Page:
Berkeley Graduate School of Journalism
- Author(s): Ruiz, Melanie
- et al.
ATOMIC DREAM explores the the life of 89 year-old physicist Freeman Dyson. We learn about Dyson the man through a period in his life that he calls his happiest -- working on Project Orion to design a nuclear-bomb propelled, interplanetary spaceship. He became a lead member of a team that venturedto launch a 5,000-ton spaceship to Mars almost a decade before man had walked on the moon. Dyson believed that he himself would be space bound, heading through the Milky Way, by 1970.
Since the age of three, Dyson knew he was a mathematician. He came of age during the great depression in London, and as a statistician in Britain’s bomber command during WWII, he had a front row seat to the horrors of war. To distract himself from the brutality, Dyson turned his attention to advanced mathematics. He moved to the United States, after helping to revolutionize quantum electrodynamics, to work under Robert Oppenheimer at theInstitute for Advanced Study, which has been home to some of the most brilliant minds of the 20th century, including T.S. Eliot and Albert Einstein.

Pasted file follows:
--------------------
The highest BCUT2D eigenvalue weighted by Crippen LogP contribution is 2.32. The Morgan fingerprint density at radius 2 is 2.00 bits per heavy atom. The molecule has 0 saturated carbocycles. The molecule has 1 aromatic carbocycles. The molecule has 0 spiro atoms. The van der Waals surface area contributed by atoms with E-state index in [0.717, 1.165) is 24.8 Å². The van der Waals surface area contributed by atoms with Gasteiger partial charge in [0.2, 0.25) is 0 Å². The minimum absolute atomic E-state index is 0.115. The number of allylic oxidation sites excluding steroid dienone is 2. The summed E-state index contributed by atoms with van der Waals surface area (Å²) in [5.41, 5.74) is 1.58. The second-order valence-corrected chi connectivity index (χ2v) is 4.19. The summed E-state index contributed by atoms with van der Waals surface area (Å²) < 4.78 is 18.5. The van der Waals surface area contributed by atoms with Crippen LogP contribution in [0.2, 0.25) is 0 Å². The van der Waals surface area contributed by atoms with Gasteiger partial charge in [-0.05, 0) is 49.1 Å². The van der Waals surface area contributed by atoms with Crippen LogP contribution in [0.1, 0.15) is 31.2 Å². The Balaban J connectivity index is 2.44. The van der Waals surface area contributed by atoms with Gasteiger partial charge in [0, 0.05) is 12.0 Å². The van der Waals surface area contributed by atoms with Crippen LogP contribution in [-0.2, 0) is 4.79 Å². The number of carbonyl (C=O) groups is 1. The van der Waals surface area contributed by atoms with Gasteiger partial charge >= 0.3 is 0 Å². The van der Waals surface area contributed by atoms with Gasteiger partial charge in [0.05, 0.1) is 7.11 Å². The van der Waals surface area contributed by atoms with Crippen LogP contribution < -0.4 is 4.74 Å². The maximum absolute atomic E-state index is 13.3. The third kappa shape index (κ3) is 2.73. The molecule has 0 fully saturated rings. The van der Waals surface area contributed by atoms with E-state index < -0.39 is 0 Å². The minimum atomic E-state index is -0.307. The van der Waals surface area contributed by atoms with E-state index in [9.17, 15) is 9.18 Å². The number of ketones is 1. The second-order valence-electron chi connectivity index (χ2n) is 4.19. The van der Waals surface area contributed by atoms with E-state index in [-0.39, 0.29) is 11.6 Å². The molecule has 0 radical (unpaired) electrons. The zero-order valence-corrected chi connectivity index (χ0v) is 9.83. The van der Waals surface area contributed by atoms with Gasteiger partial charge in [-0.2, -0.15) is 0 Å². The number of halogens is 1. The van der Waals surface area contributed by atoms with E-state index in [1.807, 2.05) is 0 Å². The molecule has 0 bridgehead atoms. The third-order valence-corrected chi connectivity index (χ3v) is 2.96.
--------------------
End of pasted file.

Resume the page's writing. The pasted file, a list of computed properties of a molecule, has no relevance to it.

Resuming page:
Dyson’s childhood dreams of exploring outer space compelled him to move to La Jolla, California to begin working on Project Orion in 1958. Yet Dyson’s wartime experiences created a deep conflict within him -- a yearning to harness nuclear bombs for peaceful application coupled with a worry about the increasing problem of nuclear fallout. In 1962, with the Nuclear Test Ban Treaty quickly advancing, Dyson had to decide if he would testify for a treaty that would terminate Project Orion, effectively ending his dreams of traveling around the solar system.